1) BLACKLIST UPDATES: HOKKAI GAKUEN & CHUUGOKU U. ICU GREENLISTED
2) JAPAN TIMES: LABOR ABUSES AT AKITA INT’L UNIVERSITY
3) YOMIURI: MOJ BARS NIKKEI BRAZILIAN FROM VOLUNTEER POLICE WORK
4) J WEDDING FUNDS OFF-LIMITS TO FOREIGNERS, er, NON-FAMILY MEMBERS
5) JAPAN’S ODD TOURISM POLICY: YOKOSO JAPAN AND MONEY LAUNDERING
6) TPR ON KYUUMA, CUMINGS ON DPRK, TAWARA ON EDUCATION LAW
7) JAPAN FOCUS ON AMENDMENTS TO BASIC LAW OF EDUCATION
8) FOREIGN POLICY MAG ON GOJ AND CONSTITUTIONAL REFORM
9) UPCOMING SPEECH AT TOKYO UNIVERSITY ON UNIV. BLACKLIST, MONDAY, JULY 30
The bureaucrats had a field day telling the Japanese public how they had this great plan, but then the reality was that they allocated a trifling amount, we heard a budget of just JPY350m, for marketing and chose Dentsu over a number of better qualified foreign firms to conduct the campaign. As a result, most of the Yokoso campaign has been little more than local ads, in Japanese! Compare the piffling JPY350m with Hawaii’s tourism marketing budget of US$38m (JPY4.5bn) a year, and you start to realize that the Japanese government has no idea how to go about the task of increasing visitor numbers.Despite the government’s cheapskate efforts to focus marketing on countries they think tourists should come from: mainly the USA, UK, and other western nations, the number of visitors has in fact surprisingly been rising — but from countries receiving very little attention (with the possible exception of Korea) — Japan’s nearest neighbors.
After failing to recruit young Japanese workers, the Akehama citrus farmers decided to try foreign workers, following the example of farmers in a nearby town. They recently set up their own recruiting agency to bring over new trainees. Most come from Benguet, a province in northern Luzon in the Philippines, where farms are struggling to compete with imports of Chinese vegetables. Akehama currently hosts eight trainees — two Vietnamese women and six Filipinos. Shipbuilding companies in a nearby town also employ some Filipino trainees. “American farmers use Mexican workers to run their farms,” says Mr. Katayama. “So we said, why couldn’t we Japanese farmers use foreigners too?”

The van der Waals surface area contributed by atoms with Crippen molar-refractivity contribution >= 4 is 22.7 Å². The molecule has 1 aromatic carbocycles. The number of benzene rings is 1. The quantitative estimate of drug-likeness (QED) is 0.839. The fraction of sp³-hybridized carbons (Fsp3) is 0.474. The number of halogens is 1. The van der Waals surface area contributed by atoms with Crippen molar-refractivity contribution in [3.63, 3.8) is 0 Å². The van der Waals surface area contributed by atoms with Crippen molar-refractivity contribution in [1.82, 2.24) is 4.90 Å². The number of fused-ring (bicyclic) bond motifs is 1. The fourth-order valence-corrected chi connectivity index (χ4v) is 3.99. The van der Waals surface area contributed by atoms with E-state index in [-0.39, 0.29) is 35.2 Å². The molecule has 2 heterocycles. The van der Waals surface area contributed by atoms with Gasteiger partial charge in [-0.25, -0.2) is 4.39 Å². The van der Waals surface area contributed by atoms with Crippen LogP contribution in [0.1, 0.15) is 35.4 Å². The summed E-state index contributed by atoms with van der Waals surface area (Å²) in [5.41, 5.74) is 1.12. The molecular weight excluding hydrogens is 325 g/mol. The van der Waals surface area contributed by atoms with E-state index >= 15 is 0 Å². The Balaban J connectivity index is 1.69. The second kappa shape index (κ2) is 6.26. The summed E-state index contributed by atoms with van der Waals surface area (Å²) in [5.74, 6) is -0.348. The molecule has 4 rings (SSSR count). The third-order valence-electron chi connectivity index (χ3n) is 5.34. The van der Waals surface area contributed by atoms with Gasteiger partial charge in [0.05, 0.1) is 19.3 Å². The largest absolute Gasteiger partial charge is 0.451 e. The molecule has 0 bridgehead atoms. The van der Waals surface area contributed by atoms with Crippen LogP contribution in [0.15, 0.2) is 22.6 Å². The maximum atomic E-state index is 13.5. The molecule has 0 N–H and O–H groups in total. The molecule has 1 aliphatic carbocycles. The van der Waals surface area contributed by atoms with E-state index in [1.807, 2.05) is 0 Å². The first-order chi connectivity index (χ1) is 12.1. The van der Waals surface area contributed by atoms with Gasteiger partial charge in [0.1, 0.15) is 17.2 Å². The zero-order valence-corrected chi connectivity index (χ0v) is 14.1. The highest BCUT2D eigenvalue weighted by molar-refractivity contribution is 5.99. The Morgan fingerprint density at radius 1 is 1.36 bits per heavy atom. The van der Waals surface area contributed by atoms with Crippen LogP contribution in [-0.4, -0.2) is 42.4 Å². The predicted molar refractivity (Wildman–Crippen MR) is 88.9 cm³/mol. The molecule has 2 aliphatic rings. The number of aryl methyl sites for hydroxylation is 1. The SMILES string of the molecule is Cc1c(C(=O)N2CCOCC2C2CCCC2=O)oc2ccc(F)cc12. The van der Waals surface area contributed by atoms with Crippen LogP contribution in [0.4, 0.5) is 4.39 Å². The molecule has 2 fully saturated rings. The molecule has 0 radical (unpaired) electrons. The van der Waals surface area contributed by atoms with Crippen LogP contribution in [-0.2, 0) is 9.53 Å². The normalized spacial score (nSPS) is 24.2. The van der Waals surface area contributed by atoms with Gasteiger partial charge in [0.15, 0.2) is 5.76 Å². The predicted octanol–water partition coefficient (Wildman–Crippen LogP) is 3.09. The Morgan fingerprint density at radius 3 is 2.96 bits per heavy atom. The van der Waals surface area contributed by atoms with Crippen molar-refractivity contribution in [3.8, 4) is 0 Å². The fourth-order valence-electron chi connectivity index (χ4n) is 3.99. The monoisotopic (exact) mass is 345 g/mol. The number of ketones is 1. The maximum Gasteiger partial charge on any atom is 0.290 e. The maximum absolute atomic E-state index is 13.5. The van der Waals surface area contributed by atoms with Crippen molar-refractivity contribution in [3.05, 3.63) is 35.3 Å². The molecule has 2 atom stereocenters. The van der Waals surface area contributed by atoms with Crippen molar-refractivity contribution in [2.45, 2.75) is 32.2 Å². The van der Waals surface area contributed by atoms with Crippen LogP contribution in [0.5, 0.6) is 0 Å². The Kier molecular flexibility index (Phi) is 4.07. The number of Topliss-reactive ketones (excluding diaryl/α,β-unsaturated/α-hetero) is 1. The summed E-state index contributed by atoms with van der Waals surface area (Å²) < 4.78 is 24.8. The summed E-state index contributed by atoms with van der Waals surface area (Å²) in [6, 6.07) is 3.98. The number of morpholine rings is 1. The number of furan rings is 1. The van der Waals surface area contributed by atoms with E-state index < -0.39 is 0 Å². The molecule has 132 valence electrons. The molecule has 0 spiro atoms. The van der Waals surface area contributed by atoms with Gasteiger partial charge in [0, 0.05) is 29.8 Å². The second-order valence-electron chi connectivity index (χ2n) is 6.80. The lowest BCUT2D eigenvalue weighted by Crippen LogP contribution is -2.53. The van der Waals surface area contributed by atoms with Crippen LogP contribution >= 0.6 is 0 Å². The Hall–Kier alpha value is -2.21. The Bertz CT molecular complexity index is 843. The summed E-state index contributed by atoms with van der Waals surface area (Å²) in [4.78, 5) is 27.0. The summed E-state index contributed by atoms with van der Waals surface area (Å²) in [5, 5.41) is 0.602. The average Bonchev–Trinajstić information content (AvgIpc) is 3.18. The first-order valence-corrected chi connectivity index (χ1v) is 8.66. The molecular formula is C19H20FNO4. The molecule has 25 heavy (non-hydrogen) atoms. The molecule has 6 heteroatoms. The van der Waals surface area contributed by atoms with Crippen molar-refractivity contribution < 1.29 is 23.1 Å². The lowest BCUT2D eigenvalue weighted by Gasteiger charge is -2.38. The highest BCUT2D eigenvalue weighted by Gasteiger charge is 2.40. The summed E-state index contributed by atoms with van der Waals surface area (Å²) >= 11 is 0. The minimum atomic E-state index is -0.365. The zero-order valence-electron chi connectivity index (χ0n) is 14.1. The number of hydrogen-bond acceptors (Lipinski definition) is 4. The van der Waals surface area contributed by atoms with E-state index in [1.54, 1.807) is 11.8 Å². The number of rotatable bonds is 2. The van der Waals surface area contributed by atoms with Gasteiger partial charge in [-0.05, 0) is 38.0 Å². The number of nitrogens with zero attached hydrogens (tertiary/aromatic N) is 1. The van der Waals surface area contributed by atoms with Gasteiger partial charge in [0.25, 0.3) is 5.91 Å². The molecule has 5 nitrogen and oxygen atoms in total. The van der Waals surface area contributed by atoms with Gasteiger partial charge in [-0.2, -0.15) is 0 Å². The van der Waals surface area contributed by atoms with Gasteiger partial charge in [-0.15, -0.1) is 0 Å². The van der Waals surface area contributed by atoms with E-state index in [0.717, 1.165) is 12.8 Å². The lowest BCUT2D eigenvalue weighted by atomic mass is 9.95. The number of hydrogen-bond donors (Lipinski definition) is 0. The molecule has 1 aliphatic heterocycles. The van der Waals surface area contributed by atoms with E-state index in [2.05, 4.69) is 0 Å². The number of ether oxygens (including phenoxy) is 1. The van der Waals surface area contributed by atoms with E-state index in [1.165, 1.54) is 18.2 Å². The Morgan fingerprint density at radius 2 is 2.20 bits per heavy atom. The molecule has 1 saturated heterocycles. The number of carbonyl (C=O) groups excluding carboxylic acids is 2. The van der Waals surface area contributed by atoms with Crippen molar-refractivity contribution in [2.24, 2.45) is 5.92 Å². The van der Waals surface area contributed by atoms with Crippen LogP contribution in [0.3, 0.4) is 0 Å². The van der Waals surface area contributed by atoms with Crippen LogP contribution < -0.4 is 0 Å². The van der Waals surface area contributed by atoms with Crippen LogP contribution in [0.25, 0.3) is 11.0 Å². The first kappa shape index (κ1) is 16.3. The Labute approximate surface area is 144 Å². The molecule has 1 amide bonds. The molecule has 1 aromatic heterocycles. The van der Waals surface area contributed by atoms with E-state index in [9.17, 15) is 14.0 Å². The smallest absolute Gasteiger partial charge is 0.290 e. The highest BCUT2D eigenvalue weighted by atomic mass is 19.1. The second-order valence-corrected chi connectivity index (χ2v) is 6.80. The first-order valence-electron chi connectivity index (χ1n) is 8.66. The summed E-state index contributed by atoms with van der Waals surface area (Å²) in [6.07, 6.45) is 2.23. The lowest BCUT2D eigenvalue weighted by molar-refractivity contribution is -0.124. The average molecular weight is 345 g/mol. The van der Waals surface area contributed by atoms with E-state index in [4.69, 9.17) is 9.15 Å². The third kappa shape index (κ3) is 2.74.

Transcript of Luncheon with UN Special Rapporteur Doudou Diene and Arudou Debito, Foreign Correspondents’ Club of Japan, Feb 16, 2007. Now reformatted with links, addendum, and photo.
Last week, The Japan Times ran a Bloomberg interview with Shintaro Ishihara in which the proudly provocative Tokyo governor followed up his contention that foreigners were behind the city’s rising crime rate. He challenged his interviewers to go to Roppongi and see for themselves. “Africans — and I don’t mean African-Americans — who don’t speak English are there doing who knows what,” he said.
You expect such careless bluster from Ishihara, but his statement deserves scrutiny. One explanation for the governor’s popularity is the way he is seen to reflect what his supporters think is common sense. What are non-American black people doing in Japan? It must be something bad…
1) JAPAN TIMES ERIC JOHNSTON MISQUOTED IN NEW BOOK ON IMPERIAL FAMILY
2) ANTHONY BIANCHI RUNNING FOR MAYOR OF INUYAMA, AICHI PREF
3) GOJ’S ANTI-IMMIGRANT AND ANTI-REFUGEE STANCE DRAWS FIRE FROM U.N.
4) TOKYO SHINBUN ON JAPAN’S FOREIGN SLAVE LABOR CONDITIONS
5) YOMIURI: FOREIGN WORKERS CANNOT WIRE MONEY HOME, WRITE LETTERS…
6) SENDAI CITY LOSES LAWSUIT OVER BUS ETHNIC DISCRIMINATION
7) ASAHI: COURT RULES JUKI NET UNCONSTITUTIONAL. HOWZABOUT GAIJIN CARDS?
8) GOJ NOW REQUIRES OVERSEAS “RAP SHEETS” FOR LONG-TERM VISAS
9) QUICK UPDATES TO PREVIOUS BLOG ENTRIES…
and finally… LOSING MY SUGAWARA ON MY KOSEKI
1) OTARU ONSENS CASE NOW TEACHING MATERIAL
2) GAIJIN CARD CHECKS OUTSIDE “SAKURA HOUSE”
3) UPDATE ON KITAKYUSHU EXCLUSIONARY RESTAURANT
4) J TIMES ON TOURISM PROMOTION, WITH LETTER TO THE ED
5) TBS: FUJIWARA NORIKA BUMPS ARUDOU DEBITO
6) KYODO: MOCK JURY TRIAL SPRINGS FOREIGN MANSLAUGHTERER
7) JALT PALE ROUNDTABLE ON ACADEMIC EMPLOYMENT
8) WASH POST: GOJ CREATING SUSHI POLICE FOR OVERSEAS J FOOD